This new production facility establishes the best path forward for the company’s manufacturing plans, and focuses on building out the company’s network of investors to diversify FF’s funding strategy.

After Saturday’s event, Faraday Future will continue the process of site preparations, including planning, refurbishment, and permitting. Following the move-out of current tenants in late November, the company expects significant movement to ramp-up on site in early 2018.

Faraday Future’s new manufacturing facility is 1M sq. ft., and will employ up to 1,300 workers, over 3 shifts, over time.


Faraday Future is a user-centric, advanced mobility company with headquarters in Southern California. Our global team leverages the talents of leading thinkers and passionate creators from the technology and automotive industries to bring premium, intuitive, and seamlessly connected electric vehicles to people worldwide.

Source: Faraday Future

Categories: Faraday Future


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19 Comments on "Faraday Future Still Alive, Leases Factory In California"

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Delusional.factory DO A. It’s not happening let it go, let it go

The artwork should be identified, as an artist’s conception, which coincidentally is what FF is.

_Scam_ artist’s conception, you mean (-:

Move your struggling vision to California, of all states? Yeah, THAT tax heavy state is gonna be your salvation… right..

You go where the money, brains and political support is. You would be a fool to think Tesla was not helped in its progress by its location.

No tax break for fruads

Tesla bought a former Toyota factory in 2011 at a massive discount due to the commercial economy crash. That’s likely the main reason they have their initial footprint in California. The real estate market came back and (shocker) they didn’t put their Gigafactory in California. They went to a tax friendly state now that commercial property has returned.

….and it has been an expensive lesson as we’re seeing the delays in the model 3 are attributed to the problems at GF1 which reputedly are a result of the quality of the employees (local yokels) who lack experience in manufacturing. There are plenty of qualified people available but they are from out of state and as part of the deal Tesla is required to hire most of the GF1 workforce from in state. Yee haw.

They will get tax breaks.

Time to piss all over FF again, eh? I’m reminded when Tesla was weeks away from selling to Google. Partisans have such short memories.


Le Eco has missed payments on close to half a billion in loans even after it sold its Silicon Valley property for 260 million USD.

And this property was only secured after a loan was taken with the company’s HQ as collateral.

Moreover financing coming from SUNAC is suspect because the SUNAC WANDA deal of last month might lead to PRC arrests and further investigation into SUNAC.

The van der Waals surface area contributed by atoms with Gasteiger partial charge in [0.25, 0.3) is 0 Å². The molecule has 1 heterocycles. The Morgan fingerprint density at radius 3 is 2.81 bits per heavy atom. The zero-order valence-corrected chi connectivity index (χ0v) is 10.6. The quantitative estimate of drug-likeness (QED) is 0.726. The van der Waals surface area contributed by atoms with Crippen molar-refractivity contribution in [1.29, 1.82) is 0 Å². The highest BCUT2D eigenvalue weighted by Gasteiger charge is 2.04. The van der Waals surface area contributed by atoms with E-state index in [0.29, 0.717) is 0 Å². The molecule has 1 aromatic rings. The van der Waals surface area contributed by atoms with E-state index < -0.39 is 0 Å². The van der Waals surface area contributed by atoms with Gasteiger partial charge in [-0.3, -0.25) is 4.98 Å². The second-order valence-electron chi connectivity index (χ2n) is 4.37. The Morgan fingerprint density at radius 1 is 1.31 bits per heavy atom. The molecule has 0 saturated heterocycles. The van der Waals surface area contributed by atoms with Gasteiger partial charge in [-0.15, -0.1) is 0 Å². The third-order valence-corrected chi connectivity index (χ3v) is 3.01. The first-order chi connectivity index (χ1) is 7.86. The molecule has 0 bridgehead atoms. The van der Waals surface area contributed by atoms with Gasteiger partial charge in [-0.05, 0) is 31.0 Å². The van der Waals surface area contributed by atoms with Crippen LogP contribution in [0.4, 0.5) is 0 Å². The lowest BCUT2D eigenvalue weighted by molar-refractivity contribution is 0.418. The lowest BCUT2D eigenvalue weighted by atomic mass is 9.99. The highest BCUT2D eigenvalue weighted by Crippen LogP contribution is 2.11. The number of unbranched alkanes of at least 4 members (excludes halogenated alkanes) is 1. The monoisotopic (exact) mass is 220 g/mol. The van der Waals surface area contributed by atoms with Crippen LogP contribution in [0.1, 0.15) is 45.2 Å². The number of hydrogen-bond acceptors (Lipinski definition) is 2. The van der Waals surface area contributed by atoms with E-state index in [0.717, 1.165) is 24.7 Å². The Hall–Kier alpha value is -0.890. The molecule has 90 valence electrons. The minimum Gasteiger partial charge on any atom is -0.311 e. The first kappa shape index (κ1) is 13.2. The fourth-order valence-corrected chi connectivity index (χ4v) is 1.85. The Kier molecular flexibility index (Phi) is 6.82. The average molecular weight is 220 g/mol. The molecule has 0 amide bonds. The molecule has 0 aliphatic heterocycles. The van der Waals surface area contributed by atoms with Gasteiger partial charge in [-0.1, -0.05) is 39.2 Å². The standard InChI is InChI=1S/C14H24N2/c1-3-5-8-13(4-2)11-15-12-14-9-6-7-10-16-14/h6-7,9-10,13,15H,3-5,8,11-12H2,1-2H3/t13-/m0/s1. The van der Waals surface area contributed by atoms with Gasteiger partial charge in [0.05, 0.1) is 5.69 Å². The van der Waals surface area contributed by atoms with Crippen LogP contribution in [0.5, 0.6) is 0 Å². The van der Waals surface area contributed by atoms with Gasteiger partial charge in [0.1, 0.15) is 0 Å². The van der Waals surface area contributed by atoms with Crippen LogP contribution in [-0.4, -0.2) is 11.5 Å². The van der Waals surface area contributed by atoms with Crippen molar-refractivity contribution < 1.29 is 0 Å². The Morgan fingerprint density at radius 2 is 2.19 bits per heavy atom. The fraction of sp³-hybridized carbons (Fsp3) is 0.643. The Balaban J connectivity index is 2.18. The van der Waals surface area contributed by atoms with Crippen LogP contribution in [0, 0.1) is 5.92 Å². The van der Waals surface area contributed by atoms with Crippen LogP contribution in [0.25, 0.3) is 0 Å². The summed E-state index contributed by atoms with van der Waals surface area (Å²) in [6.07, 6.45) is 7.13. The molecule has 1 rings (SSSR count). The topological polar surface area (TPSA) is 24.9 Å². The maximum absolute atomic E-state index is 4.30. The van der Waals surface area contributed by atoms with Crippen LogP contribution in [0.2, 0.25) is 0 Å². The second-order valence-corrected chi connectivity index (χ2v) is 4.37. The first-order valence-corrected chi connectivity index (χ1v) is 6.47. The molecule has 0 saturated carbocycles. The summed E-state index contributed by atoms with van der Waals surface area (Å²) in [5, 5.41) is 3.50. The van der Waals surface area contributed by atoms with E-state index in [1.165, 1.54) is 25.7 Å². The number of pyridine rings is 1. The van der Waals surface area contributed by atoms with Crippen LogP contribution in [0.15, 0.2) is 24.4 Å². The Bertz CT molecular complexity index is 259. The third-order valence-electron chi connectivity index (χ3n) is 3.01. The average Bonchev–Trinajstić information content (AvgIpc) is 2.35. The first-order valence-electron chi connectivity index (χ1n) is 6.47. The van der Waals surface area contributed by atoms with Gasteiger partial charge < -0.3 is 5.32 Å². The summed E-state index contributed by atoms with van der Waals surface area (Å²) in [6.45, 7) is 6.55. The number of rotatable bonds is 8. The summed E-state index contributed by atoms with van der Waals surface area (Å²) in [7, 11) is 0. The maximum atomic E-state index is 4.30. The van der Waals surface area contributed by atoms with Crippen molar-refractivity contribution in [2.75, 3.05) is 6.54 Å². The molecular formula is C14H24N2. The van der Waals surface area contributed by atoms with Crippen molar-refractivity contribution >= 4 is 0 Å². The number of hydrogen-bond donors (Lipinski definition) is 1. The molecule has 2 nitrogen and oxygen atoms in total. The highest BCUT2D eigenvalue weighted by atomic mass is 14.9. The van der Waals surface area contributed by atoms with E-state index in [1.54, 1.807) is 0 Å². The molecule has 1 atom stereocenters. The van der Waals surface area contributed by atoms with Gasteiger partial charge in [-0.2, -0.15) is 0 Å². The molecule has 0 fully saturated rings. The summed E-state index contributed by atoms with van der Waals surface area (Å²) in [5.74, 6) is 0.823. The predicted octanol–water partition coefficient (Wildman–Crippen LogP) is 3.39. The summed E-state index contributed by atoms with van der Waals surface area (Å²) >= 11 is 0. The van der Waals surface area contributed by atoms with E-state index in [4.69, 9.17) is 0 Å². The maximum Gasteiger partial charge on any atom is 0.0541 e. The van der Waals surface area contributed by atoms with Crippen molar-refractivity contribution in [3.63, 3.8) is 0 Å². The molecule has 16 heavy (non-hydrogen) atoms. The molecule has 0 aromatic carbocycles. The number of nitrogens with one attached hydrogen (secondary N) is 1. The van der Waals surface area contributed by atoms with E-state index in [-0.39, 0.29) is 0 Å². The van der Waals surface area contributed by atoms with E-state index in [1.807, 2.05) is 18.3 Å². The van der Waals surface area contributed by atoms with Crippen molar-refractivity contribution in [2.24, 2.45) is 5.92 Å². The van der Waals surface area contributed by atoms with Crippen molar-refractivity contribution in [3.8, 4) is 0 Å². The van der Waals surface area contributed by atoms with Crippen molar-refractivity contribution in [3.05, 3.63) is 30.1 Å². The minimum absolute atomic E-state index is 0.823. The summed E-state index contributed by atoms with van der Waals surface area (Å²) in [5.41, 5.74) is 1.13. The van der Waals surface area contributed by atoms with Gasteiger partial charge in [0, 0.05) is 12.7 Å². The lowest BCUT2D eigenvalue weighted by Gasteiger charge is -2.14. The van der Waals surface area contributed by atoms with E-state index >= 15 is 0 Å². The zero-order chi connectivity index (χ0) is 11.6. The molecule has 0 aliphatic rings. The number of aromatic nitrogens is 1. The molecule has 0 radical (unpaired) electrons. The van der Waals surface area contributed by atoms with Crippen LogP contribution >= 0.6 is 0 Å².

There are repeated attempts to paint this as a rivalry between EV manufacturers. But that’s incredulous when Leshi, FF’s short more money this year than Tesla has raised in its entire history. And the collateral is their stocks which are rapidly becoming worthless.

This isn’t partisan, all of this point to Faraday Future being a vehicle to raise cash for the parent who was struggling to keep its expansion spree, a spree that yielded no real increase in profits, just astronomical debt to service.

Interesting to note that this is right near a planned stop on the CAHSR initial operating segment. Having access to both Bakersfield and Fresno in less than an hour and Silicon Valley in less than two will be extremely valuable without saddling FF with the astronomical cost of land in the Bay Area.

Sorry but high speed rail won’t be build.

Correct, but not before the state of California spends hundreds of millions of tax payer money not building it. It is the stupidest project ever, only rivaled by the idiotic twin tunnel “water fix”.

We Californians donate about 40 billion dollars (that is about 40,000 million) per year to the federal government which promptly redistributes this to poorer states. Texas slurps up more of this welfare than any other state. If we can afford to subsidize so many states that are hostile and jealous then we can afford to cut a break to an EV company that is in state.

I’ll remain skeptical. It is an extremely difficult market. But the more the merrier!

The conventional automakers sure haven’t done well. A few decent offerings but still mostly just foot-dragging and half-hearted conversions.

The more the merrier if the car is being produce but this company have not produce a thing besides it’s prototype and the company being investaged for finance and fraudulent characters

Time to learn proof-reading, Will??

Indeed, there are many reasons to remain sceptical, but this is definitely a move to more sensible direction. Despite all the shortcomings in their business plan and financing, I sincerely hope they manage to get the car on market. There is still hope.